Our engagement team is working with the local Bega Valley Shire Council to address this challenge. The community wants 100 percent irrigation reuse rather than disposing effluent into the environment. A key communication challenge is explaining how and why 100 percentirrigation reuse is not possible. Not only are there land and demand constraints that prevent expansion of reuse, disposal is always needed at any sewage treatment plant. Overcoming misinformation and communicating this complex topic to a large audience has required a comprehensive communication and engagement program. This program includes: in-depth briefing sessions with key stakeholders focusing on their specific concerns; information sessions for community members to have one-on-one conversations with the project team; and print and digital updates.
We also set up a community working group (CWG) of community members who reflect the demographic characteristics of the area. Through a process called ‘deliberative multi-criteria assessment’ — a decision-making process for CWGs to understand the problem, evaluate potential solutions and select a preferred option — the CWG will investigate, assess and analyze proposed options for the plant upgrade and ocean outfall. The CWG’s recommendation will be presented to the council for consideration and be made public — this means the wider community will know the group’s recommendation. This approach is designed to build greater trust and understanding between the council and the community.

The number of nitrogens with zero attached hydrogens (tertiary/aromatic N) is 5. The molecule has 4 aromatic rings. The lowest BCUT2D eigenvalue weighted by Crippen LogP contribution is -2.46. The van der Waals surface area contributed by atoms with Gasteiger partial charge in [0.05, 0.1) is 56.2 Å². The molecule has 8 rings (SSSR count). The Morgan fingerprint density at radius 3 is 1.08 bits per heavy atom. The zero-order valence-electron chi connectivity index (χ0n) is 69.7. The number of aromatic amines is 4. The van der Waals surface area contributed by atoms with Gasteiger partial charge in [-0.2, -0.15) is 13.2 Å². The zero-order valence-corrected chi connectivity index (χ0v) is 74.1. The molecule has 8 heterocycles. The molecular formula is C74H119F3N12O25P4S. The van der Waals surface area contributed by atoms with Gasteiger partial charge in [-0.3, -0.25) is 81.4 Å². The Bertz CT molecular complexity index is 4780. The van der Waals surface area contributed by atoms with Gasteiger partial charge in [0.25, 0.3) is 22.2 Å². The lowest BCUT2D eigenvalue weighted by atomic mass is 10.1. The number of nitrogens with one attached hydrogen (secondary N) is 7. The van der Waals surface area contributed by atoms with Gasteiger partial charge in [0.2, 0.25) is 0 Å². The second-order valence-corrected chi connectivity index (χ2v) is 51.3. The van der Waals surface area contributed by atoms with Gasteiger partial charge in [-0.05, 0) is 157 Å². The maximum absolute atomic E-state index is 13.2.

Together with the community work, AECOM is developing a concept design and environmental assessment for a deep ocean outfall and upgrade of the sewage treatment plant. The successful delivery of this phase will help to fast track the delivery of the project.
CASE STUDY – ION RAPID TRANSIT, WATERLOO REGION, CANADA
Helping to improve quality of life, the environment and community connectivity, the new rapid transit system for Waterloo Region in Ontario, Canada, has been an epic undertaking. Called ION, it involves 12 miles (19 kilometers) of track through two urban centers and required upgrading or relocating more than 35 miles (56km) of underground utilities (i.e. storm, sewer and water.) On opening this year (2019), the system will provide invaluable links between important landmarks including a university, hospital, two city halls, a central station, and sporting hubs. It also helps provide a framework for new, compact urban development.
Work on this extensive and complex project inevitably had an impact on daily life and community support was crucial to facilitating local understanding of the process and benefits. Our community relations team, working for GrandLinq Contractors, was charged with leading communication, community engagement and issues management for the design and construction. Working alongside GrandLinq and the Region of Waterloo, this project has been incredibly varied, including the development of a powerful brand and website to provide the community with updates, plus plenty of easy-to-follow communication materials comprising construction updates, social media posts and videos to help get the word out. In addition, big milestone moments were celebrated with the community and strong relationships were forged with local elected officials and the media.